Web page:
Behind the Scenes at Douglas Magazine

The brick building tucked away in one of Victoria’s light-industry-meets-design-studio neighbourhoods looks serene from the outside, but inside it’s deadline day at Douglas magazine.

The Lumineers are on the stereo, the editorial department has put a sign on the door that asks potential visitors: “Are you on fire? No? Then we’re busy.” Meanwhile, publisher Lise Gyorkos is briefing her sales team on the next issue of the magazine and her co-publisher and business partner Georgina Camilleri (who is also the magazine’s art director) huddles with the designers and photographer, talking about a last-minute photo change.

“It has to be right or we don’t use it,” Camilleri says. Everyone agrees. Douglas is created by passionate perfectionists. It’s exhilarating. It’s crazy-making. It’s strategically creative. And it works.

Lis&GeoThis could all drive the Zen-crowd crazy, but Gyorkos and Camilleri love the buzz of getting a magazine to press. They’ve been doing it since 1998 when they co-founded Page One Publishing, a custom magazine publishing company focused on the tourism niche.

As young entrepreneurs, they were eager to learn and grow, but found Victoria’s business community in silos, with little synergy between sectors, and the remnants of an Old-England mentality that didn’t reflect the new entrepreneurial vibrancy on the horizon.

By 2005, they were ready to change things up. “We thought, ‘well, we know how to create magazines, so why don’t we launch a business magazine that really speaks to entrepreneurs like us?’” recalls Camilleri. “We felt Victoria was ready for a glossy, vibrant entrepreneurial magazine that talked about business in an exciting way.”

“We knew if our city and region was going to move forward,” says Gyorkos, “it needed a magazine that drew the business community together and championed more collaborative ways of doing business.”

One year later, they launched Douglas. The feedback so was positive, they knew the magazine had struck a chord in the business community.

Creative Control, Business Expansion
While Douglas was definitely created to fill a market need, Gyorkos notes that for Page One, publishing their first advertising-based magazine was necessary for the company’s development.

“We were great at publishing custom magazines for others,” says Camilleri, “but all our eggs were in someone else’s basket. We wanted more control from a business and creative perspective.”

A decade later, Douglas continues to grow, with 30 per cent growth in 2015 alone. Today, it is the most widely read business publication on Vancouver Island, with an expanded territory from Sidney to Victoria to Nanaimo.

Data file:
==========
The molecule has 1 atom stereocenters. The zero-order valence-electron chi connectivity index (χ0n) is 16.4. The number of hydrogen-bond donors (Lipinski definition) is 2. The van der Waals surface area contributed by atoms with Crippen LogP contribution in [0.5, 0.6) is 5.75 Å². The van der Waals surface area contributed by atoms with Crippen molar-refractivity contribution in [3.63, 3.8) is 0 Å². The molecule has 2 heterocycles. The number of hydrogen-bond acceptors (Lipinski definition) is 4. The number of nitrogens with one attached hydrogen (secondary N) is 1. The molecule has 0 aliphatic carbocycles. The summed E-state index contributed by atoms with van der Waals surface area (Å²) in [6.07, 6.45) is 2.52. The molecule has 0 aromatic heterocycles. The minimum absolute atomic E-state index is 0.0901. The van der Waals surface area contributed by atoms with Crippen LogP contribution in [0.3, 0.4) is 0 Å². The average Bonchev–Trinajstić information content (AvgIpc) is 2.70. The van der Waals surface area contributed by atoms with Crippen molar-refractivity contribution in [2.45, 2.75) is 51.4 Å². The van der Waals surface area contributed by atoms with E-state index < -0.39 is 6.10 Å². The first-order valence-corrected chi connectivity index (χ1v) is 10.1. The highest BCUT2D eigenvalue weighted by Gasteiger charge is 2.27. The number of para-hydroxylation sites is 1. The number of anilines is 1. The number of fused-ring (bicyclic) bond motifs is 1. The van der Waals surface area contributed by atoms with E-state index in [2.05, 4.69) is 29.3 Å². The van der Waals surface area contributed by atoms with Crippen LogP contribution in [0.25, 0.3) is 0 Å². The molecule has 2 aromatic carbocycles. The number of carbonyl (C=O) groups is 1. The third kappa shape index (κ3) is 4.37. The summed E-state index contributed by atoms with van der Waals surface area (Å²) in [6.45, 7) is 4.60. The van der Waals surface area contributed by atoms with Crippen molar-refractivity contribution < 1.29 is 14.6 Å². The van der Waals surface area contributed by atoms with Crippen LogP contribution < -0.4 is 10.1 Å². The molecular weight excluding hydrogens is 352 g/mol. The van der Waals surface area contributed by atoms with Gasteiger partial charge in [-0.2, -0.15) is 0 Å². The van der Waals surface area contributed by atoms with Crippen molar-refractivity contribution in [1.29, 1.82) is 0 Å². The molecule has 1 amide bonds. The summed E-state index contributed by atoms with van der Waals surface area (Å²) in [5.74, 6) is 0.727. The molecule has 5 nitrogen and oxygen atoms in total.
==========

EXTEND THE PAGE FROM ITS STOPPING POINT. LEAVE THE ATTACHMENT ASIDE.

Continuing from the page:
Douglas also opened the door for Page One to expand its portfolio. In 2009, the company launched YAM, Victoria’s lifestyle magazine, as an insert in Douglas. YAM’s popularity exploded so fast that within three inserts the publishers decided to publish it as a standalone magazine. In 2012, they launched Salt, a glossy magazine celebrating the best of Vancouver Island for readers in the Calgary market. Since then, Salt expanded to Vancouver as well.

“Some people ask why we’ve expanded if the print industry is in decline,” says Gyorkos. “But high-quality and hyper-local boutique magazines aren’t dying. MagsCanada studies show growth. And personally, we see growth.”

Talking about their success doesn’t come naturally to Gyorkos or Camilleri, mostly because they’ve spent the past decade behind the scenes, putting the spotlight on other entrepreneurs through Douglas and its 10 to Watch Awards, an annual event that celebrates the Island’s best new businesses. But the fact is, Page One has been very successful. Its success is especially laudable given the company is a local independent publisher in competition with some pretty big corporations.

“I think people really like the David and Goliath story,” says Gyorkos. “How are we growing when big media corporations are shrinking? Being a small independent company keeps us agile and it keeps our ear to the ground — there’s no barrier between our customers and us.”

Learning Curve Ahead
With characteristic transparency, they note that in launching Douglas, they embarked on a steep learning curve. “We probably lost one hundred grand the first year,” says Gyorkos. “That’s tough even though it’s normal for magazines to take a few years to be profitable.”

A key issue was switching from being a contract publisher to an advertising-based market magazine publisher. As Camilleri says, “It was a whole different animal, a different model. We had to learn to adjust.”

They admit they ran their business too top-heavy during the first two years, with far more employees and infrastructure than necessary.

“We didn’t even have a whole sense of our overhead because we’d been so project driven,” says Gyorkos. “We basically said if the lights are on we’re OK.”

But they learned fast. “We discovered we needed agile thinkers who understood small business,” she adds. “We grew up as business owners during the first years of Douglas.”

Launching a business magazine proved to be their perfect education in business.

“We figured if we felt that way,” Camilleri says, “there were probably others who felt the same. There wasn’t really anything back then to help business owners improve their knowledge and skills, or to share successes and mistakes.”

They laugh when they recall their first attempts at business networking. “We went to some chamber mixers. “There were only a few other women and hardly anyone from our age demographic,” says Gyorkos who today sits on the Victoria Chamber’s board of directors. “Local business culture has come a long way. It evolved — and it will keep evolving.”

“And Douglas magazine keeps changing to reflect that,” adds Camilleri. “You can’t rest on your laurels in the magazine business. Innovation is the name of the game.”